Certified Golf Course Superintendent Mark Jordan has worn many hats during his turfgrass career, much to the benefit of his Ohio golf course property and his profession.
Professional advocacy is nothing new for Mark Jordan, CGCS, the Natural Resources Leader at Westfield Group Country Club in Westfield Center, Ohio. The Certified Golf Course Superintendent has worked in various positions during a turfgrass career at Westfield that has spanned almost 22 years, and the entire golf industry has benefited from his willingness to get involved and his understanding of all aspects of club operations.
As the Natural Resources Leader of Westfield Group CC, he manages the human, financial, natural and mechanical resources that are associated with the golf course and clubhouse grounds operations. He also served as the property’s General Manager from 2002 until 2006, and he was a member of the Club Managers Association of America and the Golf Course Superintendents Association of America during that time.
Jordan, who earned his associate’s degree in applied science and turfgrass management, and a bachelor’s degree in agriculture and agronomy, from The Ohio State University, has served on state boards and national committees to advance the profession of golf course superintendent. He has served as a board member of the Northern Ohio Superintendent’s Association and the Ohio Turfgrass Foundation. In addition, he has participated in the GCSAA Governmental Relations and Strategic Communications committees. He also is running for the GCSAA Board of Directors this year.
No. of Holes: 36
Designers: Geoff Cornish and Craig Schreiner
Type: Corporate-owned private
No. of Members: 600
Annual Rounds: 36,000
Year Opened: South Course front nine, 1937, back nine, 1968; North Course 18 holes, 1973
Fairways: Primarily bent with some Poa
Greens: Primarily Poa with some bent
Honors and Awards: Certified Golf Course Superintendent Mark Jordan was the Dan Sondles Political Action Committee Award winner (March 2011) for Golf and Turf Industry Advocacy and the Ohio Turfgrass Foundation 2011 Professional of the Year Award winner.
Westfield Group Country Club was the site of the Junior PGA Championship from 2001-2007 and the Junior Ryder Cup in 2004.
In honor of his commitment to the golf industry, he was named the winner of the Ohio Turfgrass Foundation 2011 Professional of the Year Award. Jordan recently spoke to Club & Resort Business about the award and his commitment to government advocacy.
Q: What do your duties as the Natural Resources Leader of Westfield Group Country Club include?
A: I oversee our 36-hole golf facility, which covers approximately 282 acres of manicured turf, naturalized areas, ponds and woodlands. I also assisted in providing feedback on some of our (Westfield Group Insurance) golf course-related insurance programs and have been involved with the development and execution of companywide safety programs.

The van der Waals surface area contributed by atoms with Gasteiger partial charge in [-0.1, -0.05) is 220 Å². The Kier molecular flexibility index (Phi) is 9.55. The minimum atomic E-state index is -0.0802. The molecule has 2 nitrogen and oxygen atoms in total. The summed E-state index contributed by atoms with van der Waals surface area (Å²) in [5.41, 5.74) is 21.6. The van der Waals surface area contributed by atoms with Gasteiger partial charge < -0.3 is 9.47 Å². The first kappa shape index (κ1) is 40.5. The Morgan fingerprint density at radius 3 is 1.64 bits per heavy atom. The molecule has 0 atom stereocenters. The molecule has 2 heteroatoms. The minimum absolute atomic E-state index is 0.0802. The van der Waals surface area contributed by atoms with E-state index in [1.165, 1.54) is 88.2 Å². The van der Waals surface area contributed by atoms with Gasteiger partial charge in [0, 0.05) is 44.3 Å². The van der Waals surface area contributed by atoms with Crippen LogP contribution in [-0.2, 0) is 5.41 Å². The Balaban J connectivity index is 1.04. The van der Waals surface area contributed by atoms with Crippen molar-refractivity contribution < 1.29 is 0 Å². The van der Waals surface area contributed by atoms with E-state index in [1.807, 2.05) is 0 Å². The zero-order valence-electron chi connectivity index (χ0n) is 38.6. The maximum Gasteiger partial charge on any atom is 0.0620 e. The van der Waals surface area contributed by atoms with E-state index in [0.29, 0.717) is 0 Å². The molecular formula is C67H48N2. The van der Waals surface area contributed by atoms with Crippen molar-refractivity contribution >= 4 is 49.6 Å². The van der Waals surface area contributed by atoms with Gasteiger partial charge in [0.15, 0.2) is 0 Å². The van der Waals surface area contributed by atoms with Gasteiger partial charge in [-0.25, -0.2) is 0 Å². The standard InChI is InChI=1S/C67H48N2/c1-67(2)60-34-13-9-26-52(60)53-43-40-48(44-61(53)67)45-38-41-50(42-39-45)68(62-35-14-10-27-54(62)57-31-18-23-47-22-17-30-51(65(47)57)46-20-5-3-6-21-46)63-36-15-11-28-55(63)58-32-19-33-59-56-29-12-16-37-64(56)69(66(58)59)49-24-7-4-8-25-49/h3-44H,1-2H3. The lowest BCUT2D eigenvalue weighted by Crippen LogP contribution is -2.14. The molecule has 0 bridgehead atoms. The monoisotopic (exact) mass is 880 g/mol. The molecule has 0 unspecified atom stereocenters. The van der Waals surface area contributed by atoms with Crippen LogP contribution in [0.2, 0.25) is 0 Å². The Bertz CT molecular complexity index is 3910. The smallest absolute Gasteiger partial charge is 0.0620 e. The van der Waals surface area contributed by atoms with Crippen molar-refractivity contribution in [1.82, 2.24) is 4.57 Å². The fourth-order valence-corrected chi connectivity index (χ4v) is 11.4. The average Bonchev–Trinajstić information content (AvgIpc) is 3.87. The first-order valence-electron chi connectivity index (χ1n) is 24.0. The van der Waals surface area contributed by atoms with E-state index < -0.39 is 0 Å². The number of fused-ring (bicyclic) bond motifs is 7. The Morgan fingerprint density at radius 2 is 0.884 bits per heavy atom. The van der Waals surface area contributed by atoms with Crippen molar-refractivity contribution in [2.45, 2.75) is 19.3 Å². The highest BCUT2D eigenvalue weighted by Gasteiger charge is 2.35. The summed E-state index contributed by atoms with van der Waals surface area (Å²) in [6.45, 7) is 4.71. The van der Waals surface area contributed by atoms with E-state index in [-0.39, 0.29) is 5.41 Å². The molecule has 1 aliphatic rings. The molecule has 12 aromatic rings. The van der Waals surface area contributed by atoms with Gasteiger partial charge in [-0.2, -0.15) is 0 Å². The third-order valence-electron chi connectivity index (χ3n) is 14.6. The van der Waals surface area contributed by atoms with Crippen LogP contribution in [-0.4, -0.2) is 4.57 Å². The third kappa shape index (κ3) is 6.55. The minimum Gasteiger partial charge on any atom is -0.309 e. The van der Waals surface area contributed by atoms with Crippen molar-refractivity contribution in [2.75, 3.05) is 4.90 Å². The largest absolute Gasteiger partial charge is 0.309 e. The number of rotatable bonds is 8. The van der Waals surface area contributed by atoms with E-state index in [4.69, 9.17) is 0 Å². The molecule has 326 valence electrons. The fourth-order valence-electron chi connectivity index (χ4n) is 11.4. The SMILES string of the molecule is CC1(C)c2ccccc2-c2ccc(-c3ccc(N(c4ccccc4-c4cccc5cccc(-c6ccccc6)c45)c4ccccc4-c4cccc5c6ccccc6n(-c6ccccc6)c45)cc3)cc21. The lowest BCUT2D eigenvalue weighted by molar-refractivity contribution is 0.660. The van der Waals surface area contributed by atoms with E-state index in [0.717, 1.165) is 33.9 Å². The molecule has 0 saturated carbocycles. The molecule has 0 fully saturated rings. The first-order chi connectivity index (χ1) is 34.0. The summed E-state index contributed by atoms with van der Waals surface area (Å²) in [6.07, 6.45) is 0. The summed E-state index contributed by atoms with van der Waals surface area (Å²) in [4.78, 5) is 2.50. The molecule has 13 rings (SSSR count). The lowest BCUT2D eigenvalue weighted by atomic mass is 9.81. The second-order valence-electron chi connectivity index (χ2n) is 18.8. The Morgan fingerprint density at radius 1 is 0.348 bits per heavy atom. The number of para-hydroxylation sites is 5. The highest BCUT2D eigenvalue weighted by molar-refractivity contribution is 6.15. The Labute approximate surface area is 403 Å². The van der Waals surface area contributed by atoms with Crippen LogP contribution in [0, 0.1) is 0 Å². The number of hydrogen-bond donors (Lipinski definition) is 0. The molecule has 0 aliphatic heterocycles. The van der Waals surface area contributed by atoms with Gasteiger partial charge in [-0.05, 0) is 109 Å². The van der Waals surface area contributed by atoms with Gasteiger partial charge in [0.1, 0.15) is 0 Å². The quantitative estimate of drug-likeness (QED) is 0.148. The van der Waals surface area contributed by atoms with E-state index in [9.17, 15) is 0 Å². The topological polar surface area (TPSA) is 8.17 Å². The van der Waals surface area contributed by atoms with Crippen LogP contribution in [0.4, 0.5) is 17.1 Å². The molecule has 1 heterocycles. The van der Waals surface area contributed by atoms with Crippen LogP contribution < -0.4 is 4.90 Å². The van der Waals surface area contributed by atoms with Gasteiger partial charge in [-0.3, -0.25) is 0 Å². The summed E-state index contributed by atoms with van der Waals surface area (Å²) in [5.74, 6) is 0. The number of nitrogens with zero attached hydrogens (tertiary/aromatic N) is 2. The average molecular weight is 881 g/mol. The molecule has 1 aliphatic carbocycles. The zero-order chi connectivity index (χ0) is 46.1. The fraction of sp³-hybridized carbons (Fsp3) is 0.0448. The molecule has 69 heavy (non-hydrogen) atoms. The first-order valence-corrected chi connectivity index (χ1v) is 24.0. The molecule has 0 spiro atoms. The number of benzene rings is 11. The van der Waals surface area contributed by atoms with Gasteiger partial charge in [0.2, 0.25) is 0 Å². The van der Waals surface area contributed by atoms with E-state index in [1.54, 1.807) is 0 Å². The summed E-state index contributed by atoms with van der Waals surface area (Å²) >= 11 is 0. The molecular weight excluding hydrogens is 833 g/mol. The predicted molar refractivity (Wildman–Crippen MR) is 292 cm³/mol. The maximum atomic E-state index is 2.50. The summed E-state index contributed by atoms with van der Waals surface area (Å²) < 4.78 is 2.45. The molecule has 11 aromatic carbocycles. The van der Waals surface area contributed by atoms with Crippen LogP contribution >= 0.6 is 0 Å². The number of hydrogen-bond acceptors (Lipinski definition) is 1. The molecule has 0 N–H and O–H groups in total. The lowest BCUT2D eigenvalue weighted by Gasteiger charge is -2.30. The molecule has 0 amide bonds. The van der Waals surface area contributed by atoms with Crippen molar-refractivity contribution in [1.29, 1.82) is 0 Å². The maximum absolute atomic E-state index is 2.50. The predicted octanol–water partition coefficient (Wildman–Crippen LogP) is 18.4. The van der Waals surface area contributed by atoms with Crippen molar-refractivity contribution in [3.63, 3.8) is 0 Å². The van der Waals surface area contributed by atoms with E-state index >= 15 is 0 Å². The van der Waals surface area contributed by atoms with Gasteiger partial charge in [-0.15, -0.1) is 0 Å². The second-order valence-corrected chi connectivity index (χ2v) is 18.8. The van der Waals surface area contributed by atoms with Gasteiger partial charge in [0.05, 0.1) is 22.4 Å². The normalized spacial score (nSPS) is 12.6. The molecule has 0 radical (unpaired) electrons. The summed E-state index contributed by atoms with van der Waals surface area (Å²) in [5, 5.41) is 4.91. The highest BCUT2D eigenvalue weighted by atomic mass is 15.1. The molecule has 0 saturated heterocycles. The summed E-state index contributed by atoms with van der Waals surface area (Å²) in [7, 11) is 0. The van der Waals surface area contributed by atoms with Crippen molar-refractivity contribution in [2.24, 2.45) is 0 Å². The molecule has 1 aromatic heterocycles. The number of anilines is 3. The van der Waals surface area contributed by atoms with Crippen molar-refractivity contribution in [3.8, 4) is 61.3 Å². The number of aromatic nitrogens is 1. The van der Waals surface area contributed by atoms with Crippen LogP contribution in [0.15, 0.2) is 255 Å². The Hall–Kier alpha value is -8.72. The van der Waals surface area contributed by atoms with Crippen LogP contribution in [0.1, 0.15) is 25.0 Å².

Q: What kind of role did you play in the passage of Senate Bill 51, which designated the last week in May as Ohio Turfgrass Week?
A: I was on the Ohio Turfgrass Foundation Board of Directors when we first thought of the concept, and fortunately, we were in a position to have a legislative sponsor, Senator Sue Morano, who was able to get bipartisan support and move it forward as Senate Bill 51. Mr. Bill Hoops (Ohio Lawn Care Association), Dr. Mike Beohm (Ohio State University) and myself, were able to testify in front of the Senate Ag. Committee to educate and provide economical, environmental, recreational and historical insight of turfgrass and the turfgrass industry in the state of Ohio.
Q: What is the significance of Ohio Turfgrass Week?
A: It creates an awareness of the economical, environmental and recreational impact of the turf and the turfgrass industry in the state. It also provides an opportunity of familiarity of the industry for issues concerning any type of future legislation that may impact the turf industry.
Q: How important is government advocacy to the golf industry?
A: Very important. I have had the privilege of being on the Golf Course Superintendents Association of America (GCSAA) Governmental Relations Committee the past two years, and I’ve seen firsthand the growing activity in legislative issues across the country regarding the golf course and turf industry. It’s very important to have advocates for our industry around the country to help educate our members on current trends in national, state and local legislation.
Q: As a Certified Golf Course Superintendent, what kind of knowledge and skill sets can you bring to the discussion with various stakeholders in the business?
A: Although certification is important, I think it’s the passion behind wanting the industry to succeed, and that comes from personal drive. Part of that personal drive was to become certified. Working in a corporate environment like Westfield, as well as being a former general manager, has provided me an opportunity to understand the business from the inside out. As far as a skill set, I think customer service communication, financial acumen and having perspective of many different jobs allows me to anticipate member needs and be proactive in communicating thoughts, activities and needs to members, employees and the leadership at Westfield.
Q: Tell us about your involvement with the Ohio Turfgrass Foundation.